Infill is one of those development terms that gets interpreted in a multitude of ways. I like to reference the definition supplied for the National Association of Realtors in the White Paper titled Best Practices to Encourage Infill Development written by Robinson & Cole in December 2002. The definition supplied is as follows:
“…not only the development of vacant parcels of land, but also may include the demolition, reconstruction, or substantial renovation of buildings or underutilized sites that may have been previously developed.”
This is a tremendous definition; however it still is quite vague in the first few words of the statement, “not only the development of vacant parcels of land”. I believe that further clarification stating that existing infrastructure is in place should be added to the definition. As it is stated, the term is often abused and includes all vacant parcels regardless of the presence of existing infrastructure.
Last weekend, the 2011 Colorado Springs Sustainability Bicycle Tour focused on a portion of the City where infill is the only manner of new development. On this tour, we visited one extremely large-scale version of infill and other small modes of infill. All scales of infill from the tour provide positive changes to the adjacent context.
Gold Hill Mesa is a neo-traditional neighborhood constructed in what was previously the tailing of a historic Gold Mine. It is located between downtown Colorado Springs and Pikes Peak near Historic Old Colorado City. Major environmental impacts were mitigated to create a neighborhood that will ultimately be a self-sufficient automobile-independent neighborhood. Without the major commitment that Mr. Willard and his fellow partners have taken at Gold Hill Mesa, the hill would remain as a blighted eyesore near downtown Colorado Springs.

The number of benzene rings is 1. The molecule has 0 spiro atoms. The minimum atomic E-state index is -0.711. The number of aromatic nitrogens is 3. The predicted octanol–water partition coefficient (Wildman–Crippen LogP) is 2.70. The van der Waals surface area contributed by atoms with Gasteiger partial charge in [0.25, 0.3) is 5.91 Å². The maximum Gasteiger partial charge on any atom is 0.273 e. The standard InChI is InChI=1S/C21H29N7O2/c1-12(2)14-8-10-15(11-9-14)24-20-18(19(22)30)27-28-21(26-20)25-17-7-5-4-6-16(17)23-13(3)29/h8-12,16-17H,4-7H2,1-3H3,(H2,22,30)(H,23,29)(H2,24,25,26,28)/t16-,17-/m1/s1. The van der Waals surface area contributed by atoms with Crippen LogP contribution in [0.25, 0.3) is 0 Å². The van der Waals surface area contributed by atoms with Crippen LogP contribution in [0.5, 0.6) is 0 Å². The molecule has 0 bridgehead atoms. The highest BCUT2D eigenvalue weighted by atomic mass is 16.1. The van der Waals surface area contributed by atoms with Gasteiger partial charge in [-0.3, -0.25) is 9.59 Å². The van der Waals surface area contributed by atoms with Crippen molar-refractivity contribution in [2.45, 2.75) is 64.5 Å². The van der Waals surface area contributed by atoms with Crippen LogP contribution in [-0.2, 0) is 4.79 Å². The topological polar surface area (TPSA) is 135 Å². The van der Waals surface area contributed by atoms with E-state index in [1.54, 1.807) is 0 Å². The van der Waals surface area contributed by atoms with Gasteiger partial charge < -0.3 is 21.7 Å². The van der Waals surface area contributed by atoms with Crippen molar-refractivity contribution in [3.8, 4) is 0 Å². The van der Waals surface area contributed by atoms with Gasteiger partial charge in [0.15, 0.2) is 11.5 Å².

Smaller, incremental changes of recent infill along the tour included urban infill housing. Two different areas were brought to the forefront for the participants of the Sustainability Bike Tour. One of which was a site of two homes that I stumbled upon a few years back after visiting Old Colorado City. The other was one that I recently stumbled upon in the preparation for the bike tour. Both examples show the opportunity of modifying blighted, or vacated single-family lots, into multiple lots. Due to the Euclidian zoning that has been applied to otherwise historic neighborhoods, these opportunities often seem unfeasible. However, with a little research, it is often found that other homes and uses nearby also do not conform to the zoning code. By incorporating residences that are now “harmonious” with adjacent uses, additional homes and greater profit margins can now be realized.
The following are the two infill sites included during the Sustainability Bike Tour. The first set of three homes were purchased from a single lot for $82,000 in 2004 and subdivided into three lots which were constructed and sold for $199,000, $215,000 and $220,000 in 2006 and 2007.
The second set of two homes include accessory dwelling units above the garage behind the homes. They were constructed in 2005 and have a current market value of approximately $235,000 each.